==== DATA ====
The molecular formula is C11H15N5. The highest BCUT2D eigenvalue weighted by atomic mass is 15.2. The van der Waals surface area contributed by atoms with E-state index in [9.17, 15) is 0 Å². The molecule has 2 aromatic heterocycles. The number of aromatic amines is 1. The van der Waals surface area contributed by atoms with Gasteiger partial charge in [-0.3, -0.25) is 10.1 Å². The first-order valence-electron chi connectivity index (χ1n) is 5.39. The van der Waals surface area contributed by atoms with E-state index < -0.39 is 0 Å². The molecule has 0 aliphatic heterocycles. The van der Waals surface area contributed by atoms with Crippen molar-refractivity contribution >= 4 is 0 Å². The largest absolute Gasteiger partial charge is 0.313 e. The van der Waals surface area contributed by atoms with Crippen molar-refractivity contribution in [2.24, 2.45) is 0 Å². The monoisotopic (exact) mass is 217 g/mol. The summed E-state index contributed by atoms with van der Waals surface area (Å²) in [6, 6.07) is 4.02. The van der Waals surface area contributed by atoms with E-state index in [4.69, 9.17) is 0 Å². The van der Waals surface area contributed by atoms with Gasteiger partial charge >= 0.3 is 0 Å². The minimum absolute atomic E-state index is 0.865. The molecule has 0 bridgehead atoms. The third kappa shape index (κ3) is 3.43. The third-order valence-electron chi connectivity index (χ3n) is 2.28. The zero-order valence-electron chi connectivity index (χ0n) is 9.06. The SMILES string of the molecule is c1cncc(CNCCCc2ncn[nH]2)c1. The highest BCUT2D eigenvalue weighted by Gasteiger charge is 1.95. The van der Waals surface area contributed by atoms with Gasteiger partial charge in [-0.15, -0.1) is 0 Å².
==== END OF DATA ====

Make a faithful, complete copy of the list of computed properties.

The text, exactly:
The molecular formula is C11H15N5. The highest BCUT2D eigenvalue weighted by atomic mass is 15.2. The van der Waals surface area contributed by atoms with E-state index in [9.17, 15) is 0 Å². The molecule has 2 aromatic heterocycles. The number of aromatic amines is 1. The van der Waals surface area contributed by atoms with Gasteiger partial charge in [-0.3, -0.25) is 10.1 Å². The first-order valence-electron chi connectivity index (χ1n) is 5.39. The van der Waals surface area contributed by atoms with E-state index < -0.39 is 0 Å². The molecule has 0 aliphatic heterocycles. The van der Waals surface area contributed by atoms with Crippen molar-refractivity contribution >= 4 is 0 Å². The largest absolute Gasteiger partial charge is 0.313 e. The van der Waals surface area contributed by atoms with Crippen molar-refractivity contribution in [2.24, 2.45) is 0 Å². The monoisotopic (exact) mass is 217 g/mol. The summed E-state index contributed by atoms with van der Waals surface area (Å²) in [6, 6.07) is 4.02. The van der Waals surface area contributed by atoms with E-state index in [4.69, 9.17) is 0 Å². The van der Waals surface area contributed by atoms with Gasteiger partial charge >= 0.3 is 0 Å². The minimum absolute atomic E-state index is 0.865. The molecule has 0 bridgehead atoms. The third kappa shape index (κ3) is 3.43. The third-order valence-electron chi connectivity index (χ3n) is 2.28. The zero-order valence-electron chi connectivity index (χ0n) is 9.06. The SMILES string of the molecule is c1cncc(CNCCCc2ncn[nH]2)c1. The highest BCUT2D eigenvalue weighted by Gasteiger charge is 1.95. The van der Waals surface area contributed by atoms with Gasteiger partial charge in [-0.15, -0.1) is 0 Å².